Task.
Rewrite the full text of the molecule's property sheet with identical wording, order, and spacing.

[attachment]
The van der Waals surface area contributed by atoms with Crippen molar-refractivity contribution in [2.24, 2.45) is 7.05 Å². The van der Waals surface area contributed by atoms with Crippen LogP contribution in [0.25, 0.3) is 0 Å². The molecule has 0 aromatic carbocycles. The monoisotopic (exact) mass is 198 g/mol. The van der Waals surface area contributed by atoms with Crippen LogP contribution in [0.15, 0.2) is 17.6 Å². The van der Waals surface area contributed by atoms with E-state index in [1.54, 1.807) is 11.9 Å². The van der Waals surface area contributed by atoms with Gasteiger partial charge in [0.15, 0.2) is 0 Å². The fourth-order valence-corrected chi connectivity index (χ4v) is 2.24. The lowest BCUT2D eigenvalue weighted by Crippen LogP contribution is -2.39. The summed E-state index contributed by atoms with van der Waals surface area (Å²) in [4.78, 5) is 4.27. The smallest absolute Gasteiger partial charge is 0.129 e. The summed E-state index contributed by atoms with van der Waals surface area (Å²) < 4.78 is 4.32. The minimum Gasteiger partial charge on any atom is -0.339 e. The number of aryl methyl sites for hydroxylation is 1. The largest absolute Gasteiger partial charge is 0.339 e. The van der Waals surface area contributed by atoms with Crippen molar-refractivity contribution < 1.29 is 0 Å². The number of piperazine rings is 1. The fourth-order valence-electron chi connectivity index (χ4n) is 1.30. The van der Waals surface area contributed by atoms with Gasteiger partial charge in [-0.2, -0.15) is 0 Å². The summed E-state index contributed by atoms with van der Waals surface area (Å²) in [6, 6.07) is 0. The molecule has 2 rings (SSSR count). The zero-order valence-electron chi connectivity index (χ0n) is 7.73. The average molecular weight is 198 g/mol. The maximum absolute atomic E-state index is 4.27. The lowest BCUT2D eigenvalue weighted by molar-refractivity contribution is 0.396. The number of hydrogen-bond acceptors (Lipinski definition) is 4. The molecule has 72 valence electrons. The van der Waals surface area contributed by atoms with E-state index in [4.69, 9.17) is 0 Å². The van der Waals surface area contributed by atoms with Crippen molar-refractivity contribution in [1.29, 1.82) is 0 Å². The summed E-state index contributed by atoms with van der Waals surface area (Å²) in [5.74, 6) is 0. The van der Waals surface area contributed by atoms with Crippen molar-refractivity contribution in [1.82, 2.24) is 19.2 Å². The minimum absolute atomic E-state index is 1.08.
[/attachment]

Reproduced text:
The van der Waals surface area contributed by atoms with Crippen molar-refractivity contribution in [2.24, 2.45) is 7.05 Å². The van der Waals surface area contributed by atoms with Crippen LogP contribution in [0.25, 0.3) is 0 Å². The molecule has 0 aromatic carbocycles. The monoisotopic (exact) mass is 198 g/mol. The van der Waals surface area contributed by atoms with Crippen LogP contribution in [0.15, 0.2) is 17.6 Å². The van der Waals surface area contributed by atoms with E-state index in [1.54, 1.807) is 11.9 Å². The van der Waals surface area contributed by atoms with Gasteiger partial charge in [0.15, 0.2) is 0 Å². The fourth-order valence-corrected chi connectivity index (χ4v) is 2.24. The lowest BCUT2D eigenvalue weighted by Crippen LogP contribution is -2.39. The summed E-state index contributed by atoms with van der Waals surface area (Å²) in [4.78, 5) is 4.27. The smallest absolute Gasteiger partial charge is 0.129 e. The summed E-state index contributed by atoms with van der Waals surface area (Å²) < 4.78 is 4.32. The minimum Gasteiger partial charge on any atom is -0.339 e. The number of aryl methyl sites for hydroxylation is 1. The largest absolute Gasteiger partial charge is 0.339 e. The van der Waals surface area contributed by atoms with Crippen molar-refractivity contribution < 1.29 is 0 Å². The number of piperazine rings is 1. The fourth-order valence-electron chi connectivity index (χ4n) is 1.30. The van der Waals surface area contributed by atoms with Gasteiger partial charge in [-0.2, -0.15) is 0 Å². The summed E-state index contributed by atoms with van der Waals surface area (Å²) in [6, 6.07) is 0. The molecule has 2 rings (SSSR count). The zero-order valence-electron chi connectivity index (χ0n) is 7.73. The average molecular weight is 198 g/mol. The maximum absolute atomic E-state index is 4.27. The lowest BCUT2D eigenvalue weighted by molar-refractivity contribution is 0.396. The number of hydrogen-bond acceptors (Lipinski definition) is 4. The molecule has 72 valence electrons. The van der Waals surface area contributed by atoms with E-state index in [4.69, 9.17) is 0 Å². The van der Waals surface area contributed by atoms with Crippen molar-refractivity contribution in [1.29, 1.82) is 0 Å². The summed E-state index contributed by atoms with van der Waals surface area (Å²) in [5.74, 6) is 0. The van der Waals surface area contributed by atoms with Crippen molar-refractivity contribution in [1.82, 2.24) is 19.2 Å². The minimum absolute atomic E-state index is 1.08.